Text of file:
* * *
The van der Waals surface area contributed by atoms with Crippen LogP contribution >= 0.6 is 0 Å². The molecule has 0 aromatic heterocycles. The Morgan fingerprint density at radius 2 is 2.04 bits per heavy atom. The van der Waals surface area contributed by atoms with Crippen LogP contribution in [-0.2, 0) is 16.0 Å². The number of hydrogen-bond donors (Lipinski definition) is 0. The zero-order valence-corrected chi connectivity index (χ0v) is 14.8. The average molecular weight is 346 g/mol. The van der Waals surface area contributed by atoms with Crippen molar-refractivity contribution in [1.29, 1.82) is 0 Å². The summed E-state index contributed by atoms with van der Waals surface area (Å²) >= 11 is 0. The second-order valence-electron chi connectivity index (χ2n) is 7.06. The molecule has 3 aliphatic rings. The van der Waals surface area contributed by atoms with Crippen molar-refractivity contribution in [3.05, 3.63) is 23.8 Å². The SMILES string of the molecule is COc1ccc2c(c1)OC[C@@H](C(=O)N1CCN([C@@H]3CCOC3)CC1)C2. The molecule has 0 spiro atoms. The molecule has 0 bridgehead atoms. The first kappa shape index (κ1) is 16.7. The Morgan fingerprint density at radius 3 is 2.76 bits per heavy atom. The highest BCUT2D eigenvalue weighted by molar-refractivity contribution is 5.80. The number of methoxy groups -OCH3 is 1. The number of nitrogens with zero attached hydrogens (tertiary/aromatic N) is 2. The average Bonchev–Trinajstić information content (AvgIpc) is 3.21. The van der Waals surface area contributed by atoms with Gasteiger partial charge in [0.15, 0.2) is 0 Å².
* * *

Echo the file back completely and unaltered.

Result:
The van der Waals surface area contributed by atoms with Crippen LogP contribution >= 0.6 is 0 Å². The molecule has 0 aromatic heterocycles. The Morgan fingerprint density at radius 2 is 2.04 bits per heavy atom. The van der Waals surface area contributed by atoms with Crippen LogP contribution in [-0.2, 0) is 16.0 Å². The number of hydrogen-bond donors (Lipinski definition) is 0. The zero-order valence-corrected chi connectivity index (χ0v) is 14.8. The average molecular weight is 346 g/mol. The van der Waals surface area contributed by atoms with Crippen molar-refractivity contribution in [1.29, 1.82) is 0 Å². The summed E-state index contributed by atoms with van der Waals surface area (Å²) >= 11 is 0. The second-order valence-electron chi connectivity index (χ2n) is 7.06. The molecule has 3 aliphatic rings. The van der Waals surface area contributed by atoms with Crippen molar-refractivity contribution in [3.05, 3.63) is 23.8 Å². The SMILES string of the molecule is COc1ccc2c(c1)OC[C@@H](C(=O)N1CCN([C@@H]3CCOC3)CC1)C2. The molecule has 0 spiro atoms. The molecule has 0 bridgehead atoms. The first kappa shape index (κ1) is 16.7. The Morgan fingerprint density at radius 3 is 2.76 bits per heavy atom. The highest BCUT2D eigenvalue weighted by molar-refractivity contribution is 5.80. The number of methoxy groups -OCH3 is 1. The number of nitrogens with zero attached hydrogens (tertiary/aromatic N) is 2. The average Bonchev–Trinajstić information content (AvgIpc) is 3.21. The van der Waals surface area contributed by atoms with Gasteiger partial charge in [0.15, 0.2) is 0 Å².